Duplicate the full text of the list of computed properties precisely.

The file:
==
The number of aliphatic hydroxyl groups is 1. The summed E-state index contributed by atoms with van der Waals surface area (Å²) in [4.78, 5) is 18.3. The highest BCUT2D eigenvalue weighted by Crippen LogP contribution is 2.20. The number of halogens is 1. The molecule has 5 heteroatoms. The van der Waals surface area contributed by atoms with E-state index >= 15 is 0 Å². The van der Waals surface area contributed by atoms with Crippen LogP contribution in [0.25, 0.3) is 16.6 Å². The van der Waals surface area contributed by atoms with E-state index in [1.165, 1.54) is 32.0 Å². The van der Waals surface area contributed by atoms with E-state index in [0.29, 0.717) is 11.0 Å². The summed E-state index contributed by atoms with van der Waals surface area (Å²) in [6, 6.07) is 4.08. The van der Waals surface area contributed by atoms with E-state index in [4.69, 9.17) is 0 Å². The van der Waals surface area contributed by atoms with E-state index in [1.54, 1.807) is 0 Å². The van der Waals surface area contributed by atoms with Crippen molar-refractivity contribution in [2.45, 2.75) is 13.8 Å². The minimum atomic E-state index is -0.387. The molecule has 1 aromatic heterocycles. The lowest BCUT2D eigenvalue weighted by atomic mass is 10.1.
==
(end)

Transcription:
The number of aliphatic hydroxyl groups is 1. The summed E-state index contributed by atoms with van der Waals surface area (Å²) in [4.78, 5) is 18.3. The highest BCUT2D eigenvalue weighted by Crippen LogP contribution is 2.20. The number of halogens is 1. The molecule has 5 heteroatoms. The van der Waals surface area contributed by atoms with E-state index >= 15 is 0 Å². The van der Waals surface area contributed by atoms with Crippen LogP contribution in [0.25, 0.3) is 16.6 Å². The van der Waals surface area contributed by atoms with E-state index in [1.165, 1.54) is 32.0 Å². The van der Waals surface area contributed by atoms with E-state index in [0.29, 0.717) is 11.0 Å². The summed E-state index contributed by atoms with van der Waals surface area (Å²) in [6, 6.07) is 4.08. The van der Waals surface area contributed by atoms with E-state index in [4.69, 9.17) is 0 Å². The van der Waals surface area contributed by atoms with E-state index in [1.54, 1.807) is 0 Å². The van der Waals surface area contributed by atoms with Crippen molar-refractivity contribution in [2.45, 2.75) is 13.8 Å². The minimum atomic E-state index is -0.387. The molecule has 1 aromatic heterocycles. The lowest BCUT2D eigenvalue weighted by atomic mass is 10.1.